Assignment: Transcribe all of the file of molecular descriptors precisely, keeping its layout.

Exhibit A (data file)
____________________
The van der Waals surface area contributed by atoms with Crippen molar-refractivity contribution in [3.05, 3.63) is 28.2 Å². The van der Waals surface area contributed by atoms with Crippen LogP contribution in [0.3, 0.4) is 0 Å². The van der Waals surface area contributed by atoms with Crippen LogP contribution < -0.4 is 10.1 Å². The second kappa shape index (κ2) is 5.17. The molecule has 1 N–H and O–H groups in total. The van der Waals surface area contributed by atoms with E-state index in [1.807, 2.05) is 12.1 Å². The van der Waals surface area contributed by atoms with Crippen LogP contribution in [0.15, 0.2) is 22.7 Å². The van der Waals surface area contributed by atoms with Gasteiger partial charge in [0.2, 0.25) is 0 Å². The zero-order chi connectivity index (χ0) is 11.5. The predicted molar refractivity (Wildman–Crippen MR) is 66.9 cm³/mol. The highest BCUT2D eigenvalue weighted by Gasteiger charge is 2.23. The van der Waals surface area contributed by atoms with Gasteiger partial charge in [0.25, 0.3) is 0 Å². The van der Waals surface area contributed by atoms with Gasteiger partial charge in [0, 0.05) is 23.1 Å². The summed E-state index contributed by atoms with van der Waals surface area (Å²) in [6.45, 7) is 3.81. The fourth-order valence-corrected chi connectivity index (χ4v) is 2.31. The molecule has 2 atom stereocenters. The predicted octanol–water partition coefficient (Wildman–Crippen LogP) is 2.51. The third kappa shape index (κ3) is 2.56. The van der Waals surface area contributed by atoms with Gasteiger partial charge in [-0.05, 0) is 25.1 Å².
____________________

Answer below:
The van der Waals surface area contributed by atoms with Crippen molar-refractivity contribution in [3.05, 3.63) is 28.2 Å². The van der Waals surface area contributed by atoms with Crippen LogP contribution in [0.3, 0.4) is 0 Å². The van der Waals surface area contributed by atoms with Crippen LogP contribution < -0.4 is 10.1 Å². The second kappa shape index (κ2) is 5.17. The molecule has 1 N–H and O–H groups in total. The van der Waals surface area contributed by atoms with E-state index in [1.807, 2.05) is 12.1 Å². The van der Waals surface area contributed by atoms with Crippen LogP contribution in [0.15, 0.2) is 22.7 Å². The van der Waals surface area contributed by atoms with Gasteiger partial charge in [0.2, 0.25) is 0 Å². The zero-order chi connectivity index (χ0) is 11.5. The predicted molar refractivity (Wildman–Crippen MR) is 66.9 cm³/mol. The highest BCUT2D eigenvalue weighted by Gasteiger charge is 2.23. The van der Waals surface area contributed by atoms with Gasteiger partial charge in [0.25, 0.3) is 0 Å². The van der Waals surface area contributed by atoms with Gasteiger partial charge in [0, 0.05) is 23.1 Å². The summed E-state index contributed by atoms with van der Waals surface area (Å²) in [6.45, 7) is 3.81. The fourth-order valence-corrected chi connectivity index (χ4v) is 2.31. The molecule has 2 atom stereocenters. The predicted octanol–water partition coefficient (Wildman–Crippen LogP) is 2.51. The third kappa shape index (κ3) is 2.56. The van der Waals surface area contributed by atoms with Gasteiger partial charge in [-0.05, 0) is 25.1 Å².